Nation & World News

Workers Killed In Collapse At Brazilian World Cup Stadium

By Bill Chappell on November 28th, 2013

A large portion of a nearly completed soccer stadium has collapsed in Sao Paulo, Brazil, killing at least two people and injuring others. A crane that was installing a large metal structure apparently buckled at the Corinthians Arena, which is slated to host the opening game of the 2014 World Cup.

NPR’s Lourdes Garcia-Navarro filed this report for our Newscast unit:

“The workers were putting the final 500-ton piece of the stadium roof on when the accident happened. A giant crane that was lifting the section tipped over crushing the workers. Work has stopped and local reports say it won’t resume for at least a month.

“It’s the latest setback in the run-up to soccer’s biggest tournament. There have been massive budget overruns, delays and allegations of shoddy work at many of the stadiums being built or renovated. Over the summer, violent protests broke out in Brazil, with many demonstrators decrying the cost of holding the World Cup.”

Citing firefighter official Mauro Lopes, The Associated Press earlier said that “at least three people died in the accident.” (Update at 7 p.m. ET: Officials and other media have clarified that two workers, not three, lost their lives.) The crane had been putting the final section of the stadium’s structure into place, according to the AP.

In a statement expressing “heartfelt condolences” to the workers’ families, FIFA, soccer’s international governing organization, says local and national officials will carry out an investigation into the cause of the collapse.

“We know the safety of all workers has always been paramount for all the construction companies contracted to build the 12 FIFA World Cup stadiums,” FIFA’s statement reads.

Copyright 2013 NPR. To see more, visit http://www.npr.org/.

This entry was posted in News from NPR. Bookmark the permalink.

Comments are closed.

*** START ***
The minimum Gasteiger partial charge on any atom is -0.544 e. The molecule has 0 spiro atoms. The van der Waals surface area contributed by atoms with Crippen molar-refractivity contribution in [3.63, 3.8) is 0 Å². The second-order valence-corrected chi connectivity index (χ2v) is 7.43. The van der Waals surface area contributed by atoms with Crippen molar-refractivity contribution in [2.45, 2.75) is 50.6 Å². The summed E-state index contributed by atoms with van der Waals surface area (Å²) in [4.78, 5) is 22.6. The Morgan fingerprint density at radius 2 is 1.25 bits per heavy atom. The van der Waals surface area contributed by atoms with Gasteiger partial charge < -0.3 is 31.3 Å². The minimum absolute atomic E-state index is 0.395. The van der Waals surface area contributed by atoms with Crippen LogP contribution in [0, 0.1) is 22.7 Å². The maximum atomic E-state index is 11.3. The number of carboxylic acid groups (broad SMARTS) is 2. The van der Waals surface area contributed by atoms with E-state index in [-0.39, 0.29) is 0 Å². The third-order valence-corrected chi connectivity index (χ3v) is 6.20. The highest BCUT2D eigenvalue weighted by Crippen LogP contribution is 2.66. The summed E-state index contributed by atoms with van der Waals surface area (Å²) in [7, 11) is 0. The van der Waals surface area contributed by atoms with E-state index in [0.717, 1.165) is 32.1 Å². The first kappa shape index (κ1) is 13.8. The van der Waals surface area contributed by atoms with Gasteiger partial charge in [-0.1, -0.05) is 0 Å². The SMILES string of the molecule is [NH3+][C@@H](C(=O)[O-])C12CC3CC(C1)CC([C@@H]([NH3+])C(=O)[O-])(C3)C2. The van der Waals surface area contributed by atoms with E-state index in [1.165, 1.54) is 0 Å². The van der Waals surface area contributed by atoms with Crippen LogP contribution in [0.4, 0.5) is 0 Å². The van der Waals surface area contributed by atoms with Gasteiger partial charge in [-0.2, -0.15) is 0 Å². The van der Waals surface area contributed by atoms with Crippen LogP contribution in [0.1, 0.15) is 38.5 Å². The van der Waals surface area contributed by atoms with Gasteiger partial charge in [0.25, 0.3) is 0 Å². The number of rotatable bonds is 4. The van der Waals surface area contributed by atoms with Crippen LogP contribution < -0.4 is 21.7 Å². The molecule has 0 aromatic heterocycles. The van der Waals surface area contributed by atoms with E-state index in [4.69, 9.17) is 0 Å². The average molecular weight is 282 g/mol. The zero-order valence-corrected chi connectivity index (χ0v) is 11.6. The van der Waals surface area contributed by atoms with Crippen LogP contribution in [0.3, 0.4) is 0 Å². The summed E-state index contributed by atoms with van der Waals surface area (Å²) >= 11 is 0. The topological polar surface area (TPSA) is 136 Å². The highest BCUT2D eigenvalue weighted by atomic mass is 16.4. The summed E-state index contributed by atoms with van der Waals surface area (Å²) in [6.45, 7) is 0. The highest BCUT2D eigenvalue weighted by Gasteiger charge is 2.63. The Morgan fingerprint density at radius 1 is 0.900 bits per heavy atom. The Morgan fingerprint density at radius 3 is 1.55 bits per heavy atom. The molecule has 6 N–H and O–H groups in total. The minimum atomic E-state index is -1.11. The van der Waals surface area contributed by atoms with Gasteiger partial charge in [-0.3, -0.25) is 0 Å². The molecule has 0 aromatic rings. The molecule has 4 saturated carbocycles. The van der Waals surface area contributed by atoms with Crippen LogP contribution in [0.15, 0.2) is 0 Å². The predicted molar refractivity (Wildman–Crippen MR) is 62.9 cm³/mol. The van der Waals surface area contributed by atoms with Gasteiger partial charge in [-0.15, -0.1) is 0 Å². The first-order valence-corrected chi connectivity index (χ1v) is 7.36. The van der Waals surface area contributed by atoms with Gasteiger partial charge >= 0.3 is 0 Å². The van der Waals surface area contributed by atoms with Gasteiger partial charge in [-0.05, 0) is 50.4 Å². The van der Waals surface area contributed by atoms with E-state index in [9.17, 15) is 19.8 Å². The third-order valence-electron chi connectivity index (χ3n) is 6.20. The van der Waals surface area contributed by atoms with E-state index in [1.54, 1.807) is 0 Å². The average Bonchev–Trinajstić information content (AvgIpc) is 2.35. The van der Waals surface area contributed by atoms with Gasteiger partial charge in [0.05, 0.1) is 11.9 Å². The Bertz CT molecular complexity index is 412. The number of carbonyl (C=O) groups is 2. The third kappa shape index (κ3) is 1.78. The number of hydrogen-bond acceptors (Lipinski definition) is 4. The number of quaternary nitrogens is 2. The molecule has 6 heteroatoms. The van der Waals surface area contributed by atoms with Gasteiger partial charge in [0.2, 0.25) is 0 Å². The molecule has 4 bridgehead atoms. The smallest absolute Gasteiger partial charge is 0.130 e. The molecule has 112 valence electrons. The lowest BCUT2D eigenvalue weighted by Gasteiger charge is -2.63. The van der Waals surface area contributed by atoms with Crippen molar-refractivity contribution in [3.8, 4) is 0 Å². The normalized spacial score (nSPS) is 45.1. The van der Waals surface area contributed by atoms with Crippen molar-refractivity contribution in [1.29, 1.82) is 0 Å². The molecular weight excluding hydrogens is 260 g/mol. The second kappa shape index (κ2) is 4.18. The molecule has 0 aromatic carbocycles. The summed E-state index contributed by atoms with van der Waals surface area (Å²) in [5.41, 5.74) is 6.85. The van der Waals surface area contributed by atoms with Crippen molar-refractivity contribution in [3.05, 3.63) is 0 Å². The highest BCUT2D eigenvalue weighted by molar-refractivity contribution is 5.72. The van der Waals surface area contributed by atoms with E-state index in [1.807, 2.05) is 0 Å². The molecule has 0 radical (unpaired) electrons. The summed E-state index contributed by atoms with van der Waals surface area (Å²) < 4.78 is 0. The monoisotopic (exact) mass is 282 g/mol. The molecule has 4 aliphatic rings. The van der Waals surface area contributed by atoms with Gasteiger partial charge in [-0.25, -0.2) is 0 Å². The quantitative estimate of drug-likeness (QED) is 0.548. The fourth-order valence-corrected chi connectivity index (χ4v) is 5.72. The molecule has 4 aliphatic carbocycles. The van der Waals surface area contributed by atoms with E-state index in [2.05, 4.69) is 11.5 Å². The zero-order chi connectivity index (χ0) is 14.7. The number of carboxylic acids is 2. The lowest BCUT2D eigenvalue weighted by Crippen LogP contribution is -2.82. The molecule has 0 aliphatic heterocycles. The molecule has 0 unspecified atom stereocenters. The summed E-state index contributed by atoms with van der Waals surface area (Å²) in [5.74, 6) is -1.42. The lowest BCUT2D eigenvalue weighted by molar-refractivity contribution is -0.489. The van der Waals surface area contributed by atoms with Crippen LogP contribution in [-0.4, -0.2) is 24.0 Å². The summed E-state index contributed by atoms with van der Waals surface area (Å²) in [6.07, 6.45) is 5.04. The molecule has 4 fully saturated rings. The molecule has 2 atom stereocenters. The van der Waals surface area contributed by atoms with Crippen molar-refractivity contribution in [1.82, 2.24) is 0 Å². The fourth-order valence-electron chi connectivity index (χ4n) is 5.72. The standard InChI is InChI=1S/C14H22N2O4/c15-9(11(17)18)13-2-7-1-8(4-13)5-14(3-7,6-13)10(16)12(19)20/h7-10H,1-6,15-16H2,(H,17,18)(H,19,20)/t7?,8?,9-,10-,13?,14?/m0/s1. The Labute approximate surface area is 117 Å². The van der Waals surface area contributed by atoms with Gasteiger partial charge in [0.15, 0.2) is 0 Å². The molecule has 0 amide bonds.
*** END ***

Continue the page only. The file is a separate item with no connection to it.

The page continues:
More Stories in News from NPR

Federal Judge Says South Dakota Officials Violated Native American Families’ Rights

Two of the state’s largest tribes win class action lawsuit alleging that the state routinely put their children in foster care without due process


Andreas Lubitz competes in the Airportrun in Hamburg, Germany, on Sept. 13, 2009. Lubitz, the Germanwings co-pilot, is believed to have deliberately crashed his plane carrying 149 others into the French Alps last week.

Lufthansa Says It Knew Of Co-Pilot Andreas Lubitz’s Depression

Prosecutors say Lubitz deliberately crashed his plane carrying 149 others into the French Alps last week. Lufthansa said he had informed them in 2009 of a “previous depressive episode.”


Rep. Warwick Sabin, D-Little Rock (center), leads protesters outside the House chamber at the Arkansas Capitol in Little Rock on Monday.

Despite Criticism, Arkansas Passes Religious Freedom Bill

The measure is similar to the controversial law passed by Indiana. Gov. Asa Hutchinson had previously said he would sign the bill into law.


IRS Head Says So Far, So Good For Obamacare’s First Tax Season

Commissioner John Koskinen credits the lack of problems to software geeks who have been getting ready for years.


Chinese Finance Minister Lou Jiwei (left) speaks during the signing ceremony of the Asian Infrastructure Investment Bank last year in Beijing.

Dozens Of Countries Join China-Backed Bank Opposed By Washington

Some of Washington’s closest allies have signed on to a new Asian development bank. The U.S. opposes the bank, in part, because it presents a challenge to American influence in the Asia region.


Thank you for your support

WUFT depends on the support of our community — people like you — to help us continue to provide quality programming to North Central Florida.
Become a Sustainer
I want to support FM 89.1/NPR
I want to support Florida's 5/PBS
Donate a Vehicle
Underwriting Payments